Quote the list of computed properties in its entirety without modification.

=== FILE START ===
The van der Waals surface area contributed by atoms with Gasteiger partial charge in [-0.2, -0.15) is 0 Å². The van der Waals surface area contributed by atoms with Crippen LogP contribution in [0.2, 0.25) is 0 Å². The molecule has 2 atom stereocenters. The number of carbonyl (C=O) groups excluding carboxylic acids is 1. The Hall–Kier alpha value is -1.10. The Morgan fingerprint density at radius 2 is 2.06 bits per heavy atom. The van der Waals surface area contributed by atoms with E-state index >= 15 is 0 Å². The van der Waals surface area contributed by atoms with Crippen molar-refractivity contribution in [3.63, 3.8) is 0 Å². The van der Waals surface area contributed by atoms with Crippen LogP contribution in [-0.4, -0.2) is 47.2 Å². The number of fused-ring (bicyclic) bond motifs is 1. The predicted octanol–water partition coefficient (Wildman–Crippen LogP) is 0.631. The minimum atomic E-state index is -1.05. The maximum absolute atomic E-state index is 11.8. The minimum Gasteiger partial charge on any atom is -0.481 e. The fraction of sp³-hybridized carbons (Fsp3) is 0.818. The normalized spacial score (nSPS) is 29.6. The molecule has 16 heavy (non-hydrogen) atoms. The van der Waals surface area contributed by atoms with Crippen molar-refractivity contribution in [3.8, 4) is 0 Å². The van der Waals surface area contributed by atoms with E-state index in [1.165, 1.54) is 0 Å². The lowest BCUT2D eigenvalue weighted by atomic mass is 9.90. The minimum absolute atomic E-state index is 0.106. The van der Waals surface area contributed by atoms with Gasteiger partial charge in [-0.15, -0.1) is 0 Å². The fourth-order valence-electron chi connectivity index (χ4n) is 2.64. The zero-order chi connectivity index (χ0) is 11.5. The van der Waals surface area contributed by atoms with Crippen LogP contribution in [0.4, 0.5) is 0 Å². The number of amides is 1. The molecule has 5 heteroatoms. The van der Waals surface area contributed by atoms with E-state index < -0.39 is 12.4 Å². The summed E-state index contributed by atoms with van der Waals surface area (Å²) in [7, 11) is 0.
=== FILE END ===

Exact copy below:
The van der Waals surface area contributed by atoms with Gasteiger partial charge in [-0.2, -0.15) is 0 Å². The van der Waals surface area contributed by atoms with Crippen LogP contribution in [0.2, 0.25) is 0 Å². The molecule has 2 atom stereocenters. The number of carbonyl (C=O) groups excluding carboxylic acids is 1. The Hall–Kier alpha value is -1.10. The Morgan fingerprint density at radius 2 is 2.06 bits per heavy atom. The van der Waals surface area contributed by atoms with E-state index >= 15 is 0 Å². The van der Waals surface area contributed by atoms with Crippen molar-refractivity contribution in [3.63, 3.8) is 0 Å². The van der Waals surface area contributed by atoms with Crippen LogP contribution in [-0.4, -0.2) is 47.2 Å². The number of fused-ring (bicyclic) bond motifs is 1. The predicted octanol–water partition coefficient (Wildman–Crippen LogP) is 0.631. The minimum atomic E-state index is -1.05. The maximum absolute atomic E-state index is 11.8. The minimum Gasteiger partial charge on any atom is -0.481 e. The fraction of sp³-hybridized carbons (Fsp3) is 0.818. The normalized spacial score (nSPS) is 29.6. The molecule has 16 heavy (non-hydrogen) atoms. The van der Waals surface area contributed by atoms with Crippen molar-refractivity contribution in [3.8, 4) is 0 Å². The van der Waals surface area contributed by atoms with E-state index in [1.165, 1.54) is 0 Å². The lowest BCUT2D eigenvalue weighted by atomic mass is 9.90. The minimum absolute atomic E-state index is 0.106. The van der Waals surface area contributed by atoms with Gasteiger partial charge in [-0.15, -0.1) is 0 Å². The fourth-order valence-electron chi connectivity index (χ4n) is 2.64. The zero-order chi connectivity index (χ0) is 11.5. The van der Waals surface area contributed by atoms with Crippen LogP contribution in [0.4, 0.5) is 0 Å². The number of amides is 1. The molecule has 5 heteroatoms. The van der Waals surface area contributed by atoms with E-state index < -0.39 is 12.4 Å². The summed E-state index contributed by atoms with van der Waals surface area (Å²) in [7, 11) is 0.